Friday, 11 January 2008

Senator John McCain and Ireland

I have received many inquires into Senator McCain’s family’s origin. Is it Scottish or Irish? I can not tell you how many times I’ve been asked that question. What is the true story? More than a few of our readers have noticed that the Ulster Heritage DNA Project is run by two members of the McCain family, i.e. Jim McKane from Ontario, Canada, and Barry R McCain of Oxford, Mississippi and so it is understandable that so many people email or call us asking about Senator McCain’s connections to Ireland.

The short answer is his people are indeed from Ulster, from County Antrim, Ireland. They left from Coleraine town circa 1719 and appear on the border of the Pennsylvania and Maryland Colony in the early 1720s. His immigrant ancestor was named Alexander McKean and yes, the two lads who run the Ulster Heritage DNA Project are from the same McCain family.

Those that have read Senator McCain’s autobiography, Faith of Our Fathers, will know that he addresses his McCain roots briefly in that book. He gives a short history of his McCains being Highland Scots, connected to Clan Donald. So, how does that tie into the reality of his Antrim roots? Well, he made a slight, but very understandable error in his family history, one which many McCains of this family have made, including myself. The story he gives was one that circulated widely among the members of our family from the early 1900s well into the 1980s. It was a story crafted by early researchers who meant well, but were totally lost in the very Gaelic world of the early McCains. It was only recently and after he completed his book that a more complete and accurate history of this McCain family was recovered. This recovered history was the work of several McCain researchers, both native born Irish McCains and McCains in Canada and USA, who used DNA testing and primary source research to find out what they could about the family.

Senator McCain’s family has Mississippi roots, they are the Teoc McCains. Teoc, which is in Carroll County, Mississippi, is the little community that grew up around the plantation of this branch of the McCain family. Teoc is a Choctaw word, a shortened form of Teoc Tillila which means Tall Pines. Their patriarch, William Alexander McCain, named his plantation Waverly, but the Choctaw name stuck and the area is called Teoc to this day. I am rather glad the Choctaw word stuck as it is a lovely name.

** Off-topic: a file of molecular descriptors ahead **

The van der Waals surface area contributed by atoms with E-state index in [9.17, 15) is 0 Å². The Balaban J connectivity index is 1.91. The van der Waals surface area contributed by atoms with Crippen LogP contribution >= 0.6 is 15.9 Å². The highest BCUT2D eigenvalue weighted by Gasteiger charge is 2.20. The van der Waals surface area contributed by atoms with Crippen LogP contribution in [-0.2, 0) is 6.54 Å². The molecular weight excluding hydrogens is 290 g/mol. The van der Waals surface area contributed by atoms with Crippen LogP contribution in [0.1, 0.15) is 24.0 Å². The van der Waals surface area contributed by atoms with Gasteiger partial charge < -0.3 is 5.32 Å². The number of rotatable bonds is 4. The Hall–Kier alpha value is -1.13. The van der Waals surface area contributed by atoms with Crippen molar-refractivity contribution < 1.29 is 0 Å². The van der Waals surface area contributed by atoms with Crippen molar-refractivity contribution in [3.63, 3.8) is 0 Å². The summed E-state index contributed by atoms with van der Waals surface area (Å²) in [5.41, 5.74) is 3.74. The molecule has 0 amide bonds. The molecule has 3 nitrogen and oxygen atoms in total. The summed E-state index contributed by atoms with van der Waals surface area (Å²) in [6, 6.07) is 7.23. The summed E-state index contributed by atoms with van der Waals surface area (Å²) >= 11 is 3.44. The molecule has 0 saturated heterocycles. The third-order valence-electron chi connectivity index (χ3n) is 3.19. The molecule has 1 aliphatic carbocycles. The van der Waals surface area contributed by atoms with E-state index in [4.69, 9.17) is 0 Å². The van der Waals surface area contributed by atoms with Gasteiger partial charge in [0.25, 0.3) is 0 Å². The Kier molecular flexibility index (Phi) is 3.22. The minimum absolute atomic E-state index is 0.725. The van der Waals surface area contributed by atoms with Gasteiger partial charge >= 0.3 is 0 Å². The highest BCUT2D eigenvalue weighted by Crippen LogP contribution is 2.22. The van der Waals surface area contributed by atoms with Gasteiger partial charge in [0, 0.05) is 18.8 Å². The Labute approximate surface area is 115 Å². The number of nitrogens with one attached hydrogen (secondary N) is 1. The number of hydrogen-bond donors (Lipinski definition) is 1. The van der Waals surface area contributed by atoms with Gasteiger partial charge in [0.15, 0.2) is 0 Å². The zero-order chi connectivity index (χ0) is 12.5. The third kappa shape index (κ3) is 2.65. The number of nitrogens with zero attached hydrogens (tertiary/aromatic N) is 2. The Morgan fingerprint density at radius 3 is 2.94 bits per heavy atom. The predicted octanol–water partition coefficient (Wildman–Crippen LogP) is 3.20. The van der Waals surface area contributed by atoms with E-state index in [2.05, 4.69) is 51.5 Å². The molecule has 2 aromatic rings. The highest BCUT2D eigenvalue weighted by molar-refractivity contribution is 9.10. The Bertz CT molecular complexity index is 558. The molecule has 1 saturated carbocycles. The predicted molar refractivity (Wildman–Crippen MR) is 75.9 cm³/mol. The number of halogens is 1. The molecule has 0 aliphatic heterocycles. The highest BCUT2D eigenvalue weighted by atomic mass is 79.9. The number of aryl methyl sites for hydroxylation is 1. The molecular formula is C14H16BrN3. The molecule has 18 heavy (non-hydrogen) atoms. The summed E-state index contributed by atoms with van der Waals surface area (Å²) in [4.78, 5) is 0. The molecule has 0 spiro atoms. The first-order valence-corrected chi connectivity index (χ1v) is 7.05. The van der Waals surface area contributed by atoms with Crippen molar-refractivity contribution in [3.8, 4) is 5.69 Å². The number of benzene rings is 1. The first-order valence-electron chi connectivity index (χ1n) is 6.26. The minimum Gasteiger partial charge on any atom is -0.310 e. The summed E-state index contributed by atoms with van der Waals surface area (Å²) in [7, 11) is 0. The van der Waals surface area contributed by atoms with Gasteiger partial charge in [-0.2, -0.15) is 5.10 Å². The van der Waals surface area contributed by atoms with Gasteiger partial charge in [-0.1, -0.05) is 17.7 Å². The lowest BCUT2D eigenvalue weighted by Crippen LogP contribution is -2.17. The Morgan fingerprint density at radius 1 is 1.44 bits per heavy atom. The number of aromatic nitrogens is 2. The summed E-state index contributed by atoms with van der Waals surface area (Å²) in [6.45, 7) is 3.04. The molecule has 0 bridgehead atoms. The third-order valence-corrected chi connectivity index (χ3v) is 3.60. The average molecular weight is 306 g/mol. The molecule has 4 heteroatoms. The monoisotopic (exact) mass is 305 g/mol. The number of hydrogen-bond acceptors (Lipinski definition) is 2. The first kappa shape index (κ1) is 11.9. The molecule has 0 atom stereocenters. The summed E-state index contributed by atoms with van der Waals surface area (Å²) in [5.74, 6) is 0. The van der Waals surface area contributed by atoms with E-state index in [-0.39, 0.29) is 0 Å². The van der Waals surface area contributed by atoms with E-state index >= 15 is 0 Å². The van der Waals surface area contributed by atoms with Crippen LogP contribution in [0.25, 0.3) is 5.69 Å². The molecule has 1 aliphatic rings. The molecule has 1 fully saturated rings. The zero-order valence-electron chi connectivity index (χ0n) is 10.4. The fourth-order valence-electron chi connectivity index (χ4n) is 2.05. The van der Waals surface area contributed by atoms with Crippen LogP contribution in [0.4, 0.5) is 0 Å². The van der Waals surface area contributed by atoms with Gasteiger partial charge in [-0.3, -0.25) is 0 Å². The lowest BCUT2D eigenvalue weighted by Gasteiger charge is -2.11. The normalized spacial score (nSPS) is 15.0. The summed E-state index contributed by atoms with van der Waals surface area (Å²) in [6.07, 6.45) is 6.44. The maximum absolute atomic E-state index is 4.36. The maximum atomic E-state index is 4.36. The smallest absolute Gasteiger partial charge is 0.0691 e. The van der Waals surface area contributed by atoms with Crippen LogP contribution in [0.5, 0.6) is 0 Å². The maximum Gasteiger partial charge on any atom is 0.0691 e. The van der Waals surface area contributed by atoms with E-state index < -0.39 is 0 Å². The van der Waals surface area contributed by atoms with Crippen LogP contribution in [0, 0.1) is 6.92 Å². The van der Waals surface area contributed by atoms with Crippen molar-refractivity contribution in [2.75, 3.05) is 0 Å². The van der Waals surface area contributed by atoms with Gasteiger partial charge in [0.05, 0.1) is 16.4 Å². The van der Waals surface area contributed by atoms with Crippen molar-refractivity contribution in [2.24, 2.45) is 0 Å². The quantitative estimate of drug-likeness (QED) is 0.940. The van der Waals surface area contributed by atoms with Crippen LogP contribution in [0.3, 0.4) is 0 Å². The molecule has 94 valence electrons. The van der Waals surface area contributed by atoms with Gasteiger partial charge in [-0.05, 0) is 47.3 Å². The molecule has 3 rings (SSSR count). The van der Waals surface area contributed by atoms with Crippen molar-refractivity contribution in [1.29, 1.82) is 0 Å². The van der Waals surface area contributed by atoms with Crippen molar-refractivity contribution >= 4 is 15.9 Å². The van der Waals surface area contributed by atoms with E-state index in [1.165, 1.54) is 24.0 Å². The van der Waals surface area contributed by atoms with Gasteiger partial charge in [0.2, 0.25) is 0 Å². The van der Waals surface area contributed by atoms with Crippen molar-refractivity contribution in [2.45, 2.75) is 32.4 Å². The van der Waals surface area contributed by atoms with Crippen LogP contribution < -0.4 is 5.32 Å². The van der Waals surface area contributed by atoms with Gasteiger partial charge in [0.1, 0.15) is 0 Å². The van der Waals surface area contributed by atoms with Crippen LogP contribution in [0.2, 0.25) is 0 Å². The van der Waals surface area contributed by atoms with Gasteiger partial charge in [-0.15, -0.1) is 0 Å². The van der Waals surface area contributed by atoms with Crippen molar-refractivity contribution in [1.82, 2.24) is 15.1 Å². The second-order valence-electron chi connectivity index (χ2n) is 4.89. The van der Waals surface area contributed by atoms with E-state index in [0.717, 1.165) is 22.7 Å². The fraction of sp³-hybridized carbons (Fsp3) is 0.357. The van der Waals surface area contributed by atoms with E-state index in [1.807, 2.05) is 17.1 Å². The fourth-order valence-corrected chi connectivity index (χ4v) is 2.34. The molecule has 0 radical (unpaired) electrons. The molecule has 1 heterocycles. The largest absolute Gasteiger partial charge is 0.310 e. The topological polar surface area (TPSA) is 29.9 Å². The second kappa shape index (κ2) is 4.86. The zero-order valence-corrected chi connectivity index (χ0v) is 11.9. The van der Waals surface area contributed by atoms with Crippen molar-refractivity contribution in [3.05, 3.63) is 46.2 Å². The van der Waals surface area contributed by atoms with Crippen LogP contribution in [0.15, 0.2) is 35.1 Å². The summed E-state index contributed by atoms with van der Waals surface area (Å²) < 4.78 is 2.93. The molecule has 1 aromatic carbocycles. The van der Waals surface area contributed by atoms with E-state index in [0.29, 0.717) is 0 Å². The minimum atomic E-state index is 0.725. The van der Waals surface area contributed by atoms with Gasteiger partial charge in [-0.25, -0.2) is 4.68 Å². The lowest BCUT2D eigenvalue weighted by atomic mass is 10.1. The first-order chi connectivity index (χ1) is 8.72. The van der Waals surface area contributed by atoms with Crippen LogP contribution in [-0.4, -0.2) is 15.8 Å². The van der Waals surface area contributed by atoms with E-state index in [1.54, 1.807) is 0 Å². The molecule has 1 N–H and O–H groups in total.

Senator McCain’s second cousin is the author Elizabeth Spencer. In her memoir Landscapes of the Heart she writes of her days spent at Teoc and her McCain kin. She has a fascinating bit of oral history relating to the McCain family. I mention this because being a writer as she is, she is also a listener, and in her memoir she relates what she heard about the McCain history as a girl at Teoc. It is a romantic story of the McCains, again remembered as Highland Scots, being supporters of Mary Queen of Scots and having to flee after her downfall in 1568.

Now we have to go into the Byzantine world of late Medieval Gaelic families and politics circa 1480s into the mid 1500s, for that is the real world of the McCain family which became planted in north Antrim. There is the very complex history of Gaelic families of the old order, of Gaelic military castes in Argyll moving to Ireland and becoming the Irish Gallóglaigh. Then there are the Earls of Argyll and their intrigues in Ulster and support of Irish clans, their sending Gallóglaigh and Red Shanks to Antrim, their support of Mary Queen of Scots, etc., and somewhere right in the middle of this stood the McCain family.

This is where the research into this family is at present; both the primary source research and the DNA testing suggest they were one of many Gaelic families that moved back and forth over the Irish Sea and part of the Gallóglaigh kindreds. Research is still ongoing so it is premature to come to final conclusions, but Senator McCain’s roots go back to this Gaelic world. He is of Irish ancestry; this is certain, but there is an old link to Argyll and to Gaelic Scotland as well. Given the dynamic history of his family, his father, grandfather, and now his son, this history fits them well.

Additional material on this McCain family is lcoated here:

Barry R McCain © 2008

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